HONG KONG (Reuters) - Former Hong Kong leader Tung Chee-hwa said on Tuesday tough Chinese national security laws could be introduced in Hong Kong, stoking fears China may tighten control in its southern financial hub after last year’s pro-democracy street protests.
Pro-Beijing politicians and left-leaning newspapers have called for China’s draconian national security laws - used by Communist Party authorities to crush dissent - to be implemented in Hong Kong after last year’s civil disobedience campaign.
Tens of thousands of student-led protesters camped out on major roads for over two months in a push for direct elections without Chinese curbs.
Hong Kong, a former British colony, returned to Chinese rule in 1997 and enjoys wide-ranging freedoms under a so-called “one country two systems” arrangement. Beijing has allowed elections for choosing the next chief executive, but wants to screen candidates first.
Chinese leaders, including President Xi Jinping, were openly mocked in banners and posters during the street campaign for trampling on the city’s freedoms.
“In the Basic Law, the central government has the power to take Chinese laws and introduce them into Hong Kong,” Tung told reporters, referring to the city’s mini-constitution, when asked whether China’s national security laws should be implemented.
Some legal scholars have said such a move would breach Hong Kong’s autonomy.
Tung, the first Hong Kong chief executive after the 1997 handover, has close ties to Xi and is technically a national leader as deputy chairman of the country’s highest consultative body, the Chinese People’s Political Consultative Conference.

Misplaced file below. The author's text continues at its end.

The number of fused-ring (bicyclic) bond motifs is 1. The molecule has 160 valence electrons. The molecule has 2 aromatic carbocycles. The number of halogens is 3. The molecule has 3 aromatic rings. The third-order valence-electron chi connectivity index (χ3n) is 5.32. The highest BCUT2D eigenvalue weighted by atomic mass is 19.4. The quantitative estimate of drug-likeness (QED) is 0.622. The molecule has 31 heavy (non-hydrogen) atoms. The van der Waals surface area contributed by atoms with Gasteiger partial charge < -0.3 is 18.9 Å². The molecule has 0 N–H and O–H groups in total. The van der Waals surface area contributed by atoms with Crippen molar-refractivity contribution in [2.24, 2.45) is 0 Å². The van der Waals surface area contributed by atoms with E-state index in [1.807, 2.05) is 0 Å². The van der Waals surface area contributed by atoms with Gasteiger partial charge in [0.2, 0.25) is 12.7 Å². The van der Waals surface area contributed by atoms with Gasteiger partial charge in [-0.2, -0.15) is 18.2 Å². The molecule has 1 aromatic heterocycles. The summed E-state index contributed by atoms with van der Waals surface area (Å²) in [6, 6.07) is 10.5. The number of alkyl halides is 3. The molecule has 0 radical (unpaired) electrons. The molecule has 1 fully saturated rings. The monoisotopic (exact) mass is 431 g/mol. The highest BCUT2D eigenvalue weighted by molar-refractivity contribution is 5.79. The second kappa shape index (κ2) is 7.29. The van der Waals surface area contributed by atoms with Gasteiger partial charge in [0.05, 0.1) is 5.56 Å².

Tung tried to push through so-called “Article 23” national security laws in 2003, but the proposal, which many saw as a grave threat to the city’s autonomy, provoked a mass protest and the laws were shelved.
Article 23 of the Basic Law states that Hong Kong should enact its own laws to “prohibit any acts of treason, secession, sedition, subversion” against the Chinese government.
Tung reiterated Hong Kong had a responsibility eventually to enact Article 23 laws to protect the interests of a rising China.
“This is not a question of time, the (Article 23) laws will be enacted one day,” he told reporters.
On Sunday, senior Hong Kong and mainland officials including incumbent Hong Kong leader Leung Chun-ying and his wife, inaugurated a new “army cadet group” modeled on China’s People’s Liberation Army (PLA).
The official China Daily newspaper showed photographs of young cadets marching at a PLA army base in Hong Kong, wearing green PLA-style uniforms.
Democratic lawmakers slammed the move as a sign of a Beijing’s hardline, post-protest campaign of creeping control to counter the youth-led democracy movement by “brainwashing’ students through military training.
Reporting by James Pomfret; Editing by Nick Macfie